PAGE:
This post seeks answers to the question; “Why do dogs chase their tails?” It also explores reasons for tail chasing in puppies as well as why they may accompany the behavior with tail biting. Also included is a section with suggestions on how to stop tail chasing in dogs.
Why Do Dogs Chase Their Tails?
- Why Do Dogs Chase Their Tails?
- Dog Chasing Tail Causes
- Genetic Predisposition
- Fleas and Ticks
- Seeking Attention
- Excess Energy
- Compulsive Behavior
- Anal Gland Issues
- Tail Chasing in Older Dogs
- Dog Chasing Tail and Crying or Growling
- Why do Puppies Chase and Bite their Tails
- How to Stop Dog from Chasing Tail
The nature and extent of tail chasing in dogs differs and is dependent on the causes. A mild infestation of fleas could see your dog only chase the tail subtly while a serious case of compulsive behavior could cause a dog to chase its tail with a lot of enthusiasm resulting in self-injury.
The scenarios of this behavior may also vary. While the chasing may be triggered by environmental factors, it could also be as a result of behavioral problems. Where the cause is a flea infestation, the chasing may start gradually before building up as the infestation intensifies. In other cases, factors such as trauma on the tail could precipitate tail chasing. Below we discuss why dogs chase their tails in details.
Dog Chasing Tail Causes
Why do dogs chase their tails? This common question among dog owners does not have a universal answer. On the contrary, different situations result in dogs exhibiting this behavior. These are some common reasons why dogs chase their tails.
Are you wondering why German Shepherds chase their tails? The reason is because there are some breeds that are genetically predisposed to chasing their tails. This is in addition to other compulsive disorders. German Shepherds, Dobermans, Bull Terriers will engage in tail chasing as a hereditary tendency.
Fleas and Ticks
Dogs tend to bite and lick areas affected by fleas and ticks to get relief from the accompanying discomfort. As a result, the fleas learn to hide in areas that are not easily accessible by their host. The tail is one of the prime areas that fleas love to reside. The discomfort and itch that result from the bites could be the reason why your dog is chasing its tail. Inspecting this area can affirm this. Where this is the cause, eliminating the fleas or ticks will stop the behavior.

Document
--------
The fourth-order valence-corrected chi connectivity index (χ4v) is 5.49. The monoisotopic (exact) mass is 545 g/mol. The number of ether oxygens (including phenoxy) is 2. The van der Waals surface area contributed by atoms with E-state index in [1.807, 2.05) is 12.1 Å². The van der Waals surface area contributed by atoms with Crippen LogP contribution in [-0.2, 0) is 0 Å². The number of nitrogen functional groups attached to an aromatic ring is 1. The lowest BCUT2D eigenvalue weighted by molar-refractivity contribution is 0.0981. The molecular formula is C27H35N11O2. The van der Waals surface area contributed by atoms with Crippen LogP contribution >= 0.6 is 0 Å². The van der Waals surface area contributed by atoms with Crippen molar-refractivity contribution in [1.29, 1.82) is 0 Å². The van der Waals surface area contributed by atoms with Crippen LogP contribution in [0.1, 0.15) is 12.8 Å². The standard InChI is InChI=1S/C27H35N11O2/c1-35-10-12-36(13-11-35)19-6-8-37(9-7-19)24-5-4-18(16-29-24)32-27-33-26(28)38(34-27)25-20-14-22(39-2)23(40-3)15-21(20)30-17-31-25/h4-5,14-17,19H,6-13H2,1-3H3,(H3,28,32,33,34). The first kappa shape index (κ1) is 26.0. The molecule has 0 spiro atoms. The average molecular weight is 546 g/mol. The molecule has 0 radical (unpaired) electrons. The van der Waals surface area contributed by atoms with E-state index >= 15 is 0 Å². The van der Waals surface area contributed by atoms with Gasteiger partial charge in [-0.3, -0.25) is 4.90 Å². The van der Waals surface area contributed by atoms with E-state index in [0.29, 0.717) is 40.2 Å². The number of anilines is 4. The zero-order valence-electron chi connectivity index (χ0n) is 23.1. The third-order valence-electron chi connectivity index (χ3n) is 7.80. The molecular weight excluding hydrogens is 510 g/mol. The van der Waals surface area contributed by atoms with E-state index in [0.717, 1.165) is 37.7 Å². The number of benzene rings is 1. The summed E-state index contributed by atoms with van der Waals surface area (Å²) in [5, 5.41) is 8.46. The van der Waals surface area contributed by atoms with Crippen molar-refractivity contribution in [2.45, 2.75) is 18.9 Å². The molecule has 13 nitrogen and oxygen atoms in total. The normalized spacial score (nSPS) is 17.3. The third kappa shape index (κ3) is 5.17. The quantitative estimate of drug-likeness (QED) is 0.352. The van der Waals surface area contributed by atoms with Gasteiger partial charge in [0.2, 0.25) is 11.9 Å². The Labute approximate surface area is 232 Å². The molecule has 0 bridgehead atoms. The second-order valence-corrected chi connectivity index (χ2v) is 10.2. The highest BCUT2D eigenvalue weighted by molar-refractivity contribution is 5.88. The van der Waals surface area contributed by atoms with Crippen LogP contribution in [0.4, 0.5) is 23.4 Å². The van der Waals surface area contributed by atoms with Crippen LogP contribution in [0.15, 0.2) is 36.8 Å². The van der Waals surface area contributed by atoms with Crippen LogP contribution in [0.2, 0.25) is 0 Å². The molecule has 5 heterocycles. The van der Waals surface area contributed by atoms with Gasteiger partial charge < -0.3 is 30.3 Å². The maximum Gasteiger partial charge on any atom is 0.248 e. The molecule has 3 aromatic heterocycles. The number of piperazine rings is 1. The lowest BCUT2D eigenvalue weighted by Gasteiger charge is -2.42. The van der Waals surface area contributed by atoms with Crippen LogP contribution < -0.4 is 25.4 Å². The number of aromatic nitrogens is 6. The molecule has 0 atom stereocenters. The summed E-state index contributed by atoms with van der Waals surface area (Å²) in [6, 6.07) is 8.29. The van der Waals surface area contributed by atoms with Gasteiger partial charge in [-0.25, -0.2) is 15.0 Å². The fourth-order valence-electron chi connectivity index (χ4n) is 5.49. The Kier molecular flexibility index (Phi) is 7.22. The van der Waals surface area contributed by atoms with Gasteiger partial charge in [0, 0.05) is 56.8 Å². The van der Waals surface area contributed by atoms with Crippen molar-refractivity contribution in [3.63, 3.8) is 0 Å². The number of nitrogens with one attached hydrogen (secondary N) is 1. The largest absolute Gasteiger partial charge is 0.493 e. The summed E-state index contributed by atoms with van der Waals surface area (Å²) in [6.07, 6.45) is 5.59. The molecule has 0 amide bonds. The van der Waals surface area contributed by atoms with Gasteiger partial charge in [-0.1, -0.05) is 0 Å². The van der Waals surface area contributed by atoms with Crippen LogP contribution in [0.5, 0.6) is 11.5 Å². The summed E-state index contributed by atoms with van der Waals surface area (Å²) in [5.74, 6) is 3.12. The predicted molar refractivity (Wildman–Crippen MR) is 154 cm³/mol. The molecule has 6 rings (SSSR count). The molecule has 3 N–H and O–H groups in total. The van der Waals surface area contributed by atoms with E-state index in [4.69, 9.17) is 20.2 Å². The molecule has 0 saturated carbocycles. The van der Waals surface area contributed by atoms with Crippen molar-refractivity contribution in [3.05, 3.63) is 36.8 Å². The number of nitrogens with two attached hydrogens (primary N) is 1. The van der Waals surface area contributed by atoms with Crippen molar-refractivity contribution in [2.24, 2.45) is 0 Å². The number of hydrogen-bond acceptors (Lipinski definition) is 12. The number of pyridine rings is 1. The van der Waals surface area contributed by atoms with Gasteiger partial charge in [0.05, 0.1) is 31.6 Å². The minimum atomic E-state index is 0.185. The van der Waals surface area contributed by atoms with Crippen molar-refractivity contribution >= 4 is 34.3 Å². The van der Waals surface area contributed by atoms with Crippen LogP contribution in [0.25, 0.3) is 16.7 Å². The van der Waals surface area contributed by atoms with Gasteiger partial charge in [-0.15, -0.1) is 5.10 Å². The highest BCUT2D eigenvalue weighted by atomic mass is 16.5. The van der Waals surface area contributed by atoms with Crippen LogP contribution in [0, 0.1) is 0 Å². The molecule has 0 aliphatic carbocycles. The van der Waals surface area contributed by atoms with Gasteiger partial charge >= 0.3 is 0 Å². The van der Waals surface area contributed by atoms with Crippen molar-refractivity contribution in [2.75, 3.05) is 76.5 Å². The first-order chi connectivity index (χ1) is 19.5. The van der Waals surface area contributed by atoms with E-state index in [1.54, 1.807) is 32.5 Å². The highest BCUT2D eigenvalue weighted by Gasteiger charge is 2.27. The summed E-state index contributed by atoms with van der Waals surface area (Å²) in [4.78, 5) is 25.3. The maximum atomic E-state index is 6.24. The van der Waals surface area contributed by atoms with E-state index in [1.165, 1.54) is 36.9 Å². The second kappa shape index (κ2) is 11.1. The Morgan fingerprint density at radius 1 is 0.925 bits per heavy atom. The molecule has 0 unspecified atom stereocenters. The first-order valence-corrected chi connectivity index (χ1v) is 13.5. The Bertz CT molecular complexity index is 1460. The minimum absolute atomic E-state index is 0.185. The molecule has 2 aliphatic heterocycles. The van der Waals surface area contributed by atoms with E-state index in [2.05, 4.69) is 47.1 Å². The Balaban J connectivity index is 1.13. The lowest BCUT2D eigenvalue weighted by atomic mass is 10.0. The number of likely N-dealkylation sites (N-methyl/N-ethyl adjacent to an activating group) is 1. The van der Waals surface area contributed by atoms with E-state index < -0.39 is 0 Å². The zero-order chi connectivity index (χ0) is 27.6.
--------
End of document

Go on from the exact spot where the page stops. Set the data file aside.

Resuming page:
When a dog has an injury on the tail such as when they suffer happy tail syndrome, get hit on by something or if they get irritated by insect bites or strings, they may chase their tail. This is so as to ease the associated pain and discomfort.
Dogs can be manipulative and once they learn that a certain behavior grants them attention, they will engage in it to woe their owners to pay more attention to them. If he learns that you show concern and pay more attention whenever they chase their tail, they will do so. As long as the attention continues to be granted to them, the behavior gets reinforced.
In such cases, the best way to stop the behavior is by ignoring your dog whenever they engage in tail chasing. Substitute this with proactive as opposed to reactive attention. Give them belly rubs and Frisbee tosses as you play around.
High energy dogs need intensive physical activities. Where it is lacking, a dog may engage in destructive behavior such as chewing on furniture, digging holes as well as chasing their tail. Their engagement in tail chasing may therefore be a displacement behavior. This helps to release any pent up energy they may have. To stop this, ensure your dog gets sufficient physical activity.
Dogs, too, get bored if most of their time is unoccupied by other activities. This is more so where the concerned dogs are young ones. These get easily bored and will engage in any activity to kill the boredom.
In other situations, boredom could occur in dogs that are kept in social isolation and other forms of confinement. In such situations a dog chasing tail will simply be a playful activity through which they pass time.